Seven men, who allegedly stole 200 litres of diesel valued at N350,000, were on Wednesday brought before an Okitipupa Magistrates’ Court in Ondo State. The accused are Kolade Ayodele, 21; Francis Ayomide, 31; Isaac Akinnehin, 25; David Ogunfeyinmi, 27; Idowu Ajimuda, 25; Oke Enimoje, 27 and Ayodeji Bamidele, 24. They are facing a three-count charge bordering on unlawful possession and stealing. The prosecutor, Insp. Zedekiah Orogbemi told the court that the accused committed the offences on May 19 at 6.00p.m. on Okitipupa-Igbokoda Expressway. Orogbemi said that the police caught the accused with the diesel and they were unable to give a satisfactory explanation on how they came about it. He said that the offences contravened Sections 390 (9), 430 and 517 (a) of the Criminal Law of Ondo State, 2006. The accused, however, pleaded not guilty to the charges. In his ruling, the Magistrate, Mr Banji Ayeomoni, granted each of the accused bails of N100, 000 and a surety in like sum. Ayeomoni said that the sureties should show evidence of one year tax’s payment to the Ondo State Government. The case was adjourned until June 25 for the mention. Source: Nigerian Tribune
No fewer than 15 people have been confirmed dead following a Cholera outbreak in Bida Local Government Area of Niger State, Daily Sun reports. Ten other persons were in critical condition at the Umoru Sanda Memorial Hospital, in Bida, of the total of 60 cases of the disease reported so far in the area. Officials of the Council have, therefore, raised the alarm over the spread of the disease, which they said must be urgently curtailed. According to an official letter from the Bida Local Government Council, signed by the Council Secretary, Suleiman Sheshi, on behalf of the Chairman, and dated June 18, 2018 which was addressed to the state’s Commissioner for Health, Dr. Mustapha Jibrin, it said that the Council had no capacity to contain the outbreak. The letter, a copy of which was made available to our Correspondent, in Minna, on Monday evening, called on the state government to urgently come to the rescue of the Council, stressing that as at the time of the outbreak (Sunday) “only one medical Doctor was on call at the hospital due to manpower shortage”. “The General Hospital is lacking medical consumables and adequate facilities to cater for the present “emergent” health challenge. 15 out of the 60 people infected with the disease have been confirmed dead.” The letter continues: “The present situation at hand cannot be handled by the Bida LGA alone, part of the reason why this letter is written is to request for superior intervention from the state government. Prompt action from your part will, without any doubt, save a lot of lives presently at critical point of survival”, the letter concluded. In the meantime, the Council had in another letter titled “announcement” advised the people of the LGA to maintain the highest hygiene in other to avoid the spread of the outbreak. Specifically, the Council warned against drinking of unhygienic water, which is capable of spreading the disease in addition to telling residents “to be careful on the consumption of fruits already sliced for re-sale by grocers, and herbal concoction prepared under poor hygienic conditions. “Person or persons suspected to have contacted cholera should be rushed to nearby hospitals for treatment without delays”, the statement said. Adding, that “On no account should home treatment be used as an option”. “This second statement also signed by the Council Secretary warned that: “Whoever handles or has any form of contact with cholera patient should properly wash their hands with soap and detergents. Where these are not available, ashes should be used to wash the hands thoroughly.” When contacted on this development, the Commissioner for Health Dr. Mustapha Jibrin, said he was aware of the outbreak, saying that a team of five doctors had been sent to the area to contain further casualties.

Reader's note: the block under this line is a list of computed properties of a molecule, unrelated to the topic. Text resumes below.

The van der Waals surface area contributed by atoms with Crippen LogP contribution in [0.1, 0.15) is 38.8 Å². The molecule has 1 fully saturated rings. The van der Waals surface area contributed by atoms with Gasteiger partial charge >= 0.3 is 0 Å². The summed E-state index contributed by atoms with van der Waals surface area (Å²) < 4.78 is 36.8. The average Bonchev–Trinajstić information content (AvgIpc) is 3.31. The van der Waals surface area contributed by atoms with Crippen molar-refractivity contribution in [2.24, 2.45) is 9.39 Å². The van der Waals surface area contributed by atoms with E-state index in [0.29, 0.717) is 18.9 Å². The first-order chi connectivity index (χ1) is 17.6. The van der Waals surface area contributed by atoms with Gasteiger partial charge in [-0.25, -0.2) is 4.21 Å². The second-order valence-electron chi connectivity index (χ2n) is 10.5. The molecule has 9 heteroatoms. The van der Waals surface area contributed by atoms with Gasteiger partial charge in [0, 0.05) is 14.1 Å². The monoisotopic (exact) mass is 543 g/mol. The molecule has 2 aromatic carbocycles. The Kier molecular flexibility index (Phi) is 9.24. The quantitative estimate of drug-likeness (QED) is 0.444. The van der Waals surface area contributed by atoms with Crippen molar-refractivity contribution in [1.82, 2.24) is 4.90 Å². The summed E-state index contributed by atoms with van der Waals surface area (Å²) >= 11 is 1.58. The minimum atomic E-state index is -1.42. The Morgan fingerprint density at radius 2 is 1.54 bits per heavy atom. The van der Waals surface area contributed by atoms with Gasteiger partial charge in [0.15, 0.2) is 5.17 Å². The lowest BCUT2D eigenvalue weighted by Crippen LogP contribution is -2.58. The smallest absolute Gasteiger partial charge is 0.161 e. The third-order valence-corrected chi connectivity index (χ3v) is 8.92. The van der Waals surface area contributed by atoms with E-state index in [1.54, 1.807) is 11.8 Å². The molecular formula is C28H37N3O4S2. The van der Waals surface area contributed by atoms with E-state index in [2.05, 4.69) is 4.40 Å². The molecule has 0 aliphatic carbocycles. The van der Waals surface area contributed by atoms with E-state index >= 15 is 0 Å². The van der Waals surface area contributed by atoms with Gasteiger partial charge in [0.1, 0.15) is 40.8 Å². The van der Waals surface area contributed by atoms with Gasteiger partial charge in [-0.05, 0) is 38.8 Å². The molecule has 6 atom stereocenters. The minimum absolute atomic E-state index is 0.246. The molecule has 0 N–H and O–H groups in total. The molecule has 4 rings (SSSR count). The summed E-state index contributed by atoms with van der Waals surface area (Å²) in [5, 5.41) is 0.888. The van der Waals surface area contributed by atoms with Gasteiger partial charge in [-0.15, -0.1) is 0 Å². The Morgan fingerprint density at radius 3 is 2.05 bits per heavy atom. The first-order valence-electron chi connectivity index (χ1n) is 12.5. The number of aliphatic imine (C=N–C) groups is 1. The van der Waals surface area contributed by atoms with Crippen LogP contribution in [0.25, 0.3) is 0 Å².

By Offiong Ita Funke Susan Medun is the director and founder of management consulting and business support organization Leap World Limited, an organization that is helping Small-to-Medium Enterprises (SMEs) take their businesses to the next level. She takes delight in ensuring that SMEs get the right access to the market and reach their desired target. Starting out... I do not think that starting out takes rocket science. Also, it is not as if you can just sit comfortably in your house and hope that things fall into place. Starting out is about you putting your mind to it. It’s been a whole lot of work trying to even understand how entrepreneurs work; it is completely different from the daily, nine-to-five job, where you don’t have to worry about many things. Starting, for me, was a bit of sitting and putting things together. It’s not something comfortable, but it could be rewarding if you put your mind to it. To buttress that, I would like to borrow a quote from the founder of the Hilton Hotels, Conrad Hilton, who said, “I learnt that you don’t get anywhere by sitting comfortably in a chair.” I stepped out and did something different. Challenges... I would not want to generalize – the way a number of people do – by saying that doing business in Nigeria is like this or that, though, to be candid, there are a number of things one has to face while doing business in Nigeria. Infrastructure, for one, poses a huge challenge. Simply put, There are different challenges in different areas. In HR, which is my area of specialty, one of the challenges is finding people to key into your vision; knowing that you look small today, but still back you, because they know that you have a vision. Getting them to see and work with you can be a major challenge. Setting up structures and processes was another challenge, considering that I am a process and structure person. So, I do all I can to encourage setting up structures from day one. It might look small today, but if you want to be big, you have to behave like it. During the American presidential elections campaign debate, Hilary Clinton was criticized by her opponent, Donald Trump and she replied, “He just criticized me for preparing for this debate. You know what else I prepared for? It is being president.” So, for me, it was telling myself that I have to prepare to be big, even though I am starting small. Putting structures in place was something I Wanted to do, but it came at a huge price, because as a small business owner, as soon as you open your door, you have various business agencies coming at you like enemies. That was a headache for me. It took my time, but it was worth the sacrifice. Setting up processes is the part where you draw up your business plan and all. Getting The regulatory bodies to know that I was just starting out but was ready to be compliant was a lot of stress. Even when you show them that you have the documents signifying compliance, they will query this and that. It’s really absurd! I had to tell one of them (I won’t mention the name of the agency) that I voluntarily registered and not even the law says that I must do what I was being asked to do, going by the size of my staff. But, because I was thinking big and wanted to put my structures straight, I gave them my audited account, which most startups don’t give from day one, even to regulatory bodies. Yet, it did not make them stop doubting my sincerity. Worse, they would not let you have your certificate of compliance, they won’t visit you, and all they do is sit and tell you to ‘come today’, ‘come tomorrow’. That was a big headache. Getting finance was another thing entirely. I usually say money should not be your headache. Have a vision, know what you want to do and be able to pitch what you want to do to people that will fund it. So, you need to show that you have capacity. I won’t sweep under the carpet the fact that finances was a problem, as there were some things I would have loved to put in place, even from day one, but was unable to, due to a lack of funds. You have to Juggle what you have, taking one step at a time. Even though I would have loved to go two steps, I just took the steps gradually. I wanted to be big and I wanted strategic alliances, so one of the things I did was to seek alliances beyond the shores of my base in the global market, to align with institutions and bodies already playing big. The challenge, I thought to myself, would be getting them to see me, considering I didn’t have the track record. That took a lot of fight and conviction. As for access to the market, I had to start by doing pro bono work, because people wanted to see what I could Do before patronizing me and that helped me build my brand presence. Standing out... I would say that one of the things that have helped me stand out is personal conviction. I continuously tell myself that it won’t be rosy, so I work on my mindset. This I do constantly, especially when I am having low moments. I tell myself that it is not going to be comfortable; not that I should not get my reward, but that’s also part of the business. I try to have a positive disposition, even when I feel like giving up. Another thing that has helped me is perpetually looking for relationships that will help me. It was a strategy I applied from day one. It has not been easy, but it has helped me. I seek to improve myself always and in the little time I have spent in the business, I have attended many international programmers and have many people I shadow. So, looking at what I can do differently has helped. Mentoring and coaching have been helpful. I read about people, follow what they do and I’m constantly looking for my 50,000 coaches and mentors, in order to share my challenges and get feedback. Another thing that has helped me stand out is my network, the people around me. I try to choose the people I associate with carefully; people that can help me accomplish my dreams and focus on important stuff. Vision for Leap World... When crafting Leap World, my vision was to take a leap, not just to stay small. I’m looking at a company with high growth. Also, I’m looking at something that is global, something that will be the ‘world part’ of our business. The name signifies a high-growth global company and that’s where I see myself. A step I have taken in that direction is having an alliance outside of here, like a working relationship and it is clearly thought out. That is what I’ve been doing. So, I see myself going beyond here, doing things that complement our services and also, growing our line of business from just HR and management consulting into assessment, capacity building and business support. We consult for the Bank of Industry (BoI) and at the National level, we are on a growth employment project funded by the World Bank. There are also some strategic schools we have aligned with here and we operate beyond Nigeria. In five years, I see myself living the dream of the name Leap World, going global – going beyond the shores of Nigeria and building a high capacity company and impacting lives. It is not just about money. I try to reflect that in my corporate social responsibility routine yearly. As I round up each year, whether I’ve made a lot of money or not, I must give back to my community. Also, I ensure my employees grow individually by training and retraining them, not minding that they will leave me someday. I left somewhere also, but if it is possible that I can reap from what I have developed, it will be a plus for me. Word for start-ups... From my experience as a business support consultant, money is important, no doubt, but you don’t start by looking for money. You have to meet a need. If you meet a need, people will buy it. You might not make a lot of money from day one. The challenge is that people want to run before they crawl. I ask, have you seen a child that wants to run without first crawling? That’s absurd. In starting out, learn from others. Get a paying job and learn. Volunteer as an intern. Get mentors and read their biographies. See how they survived in the past. Without capacity you cannot manage money. Learn from people. Charles Darwin said, “It is not the strongest specie that survives nor the most intelligent, but the most responsive to change.” Change is inevitable. Respond to change and move with it. If you don’t, you might die.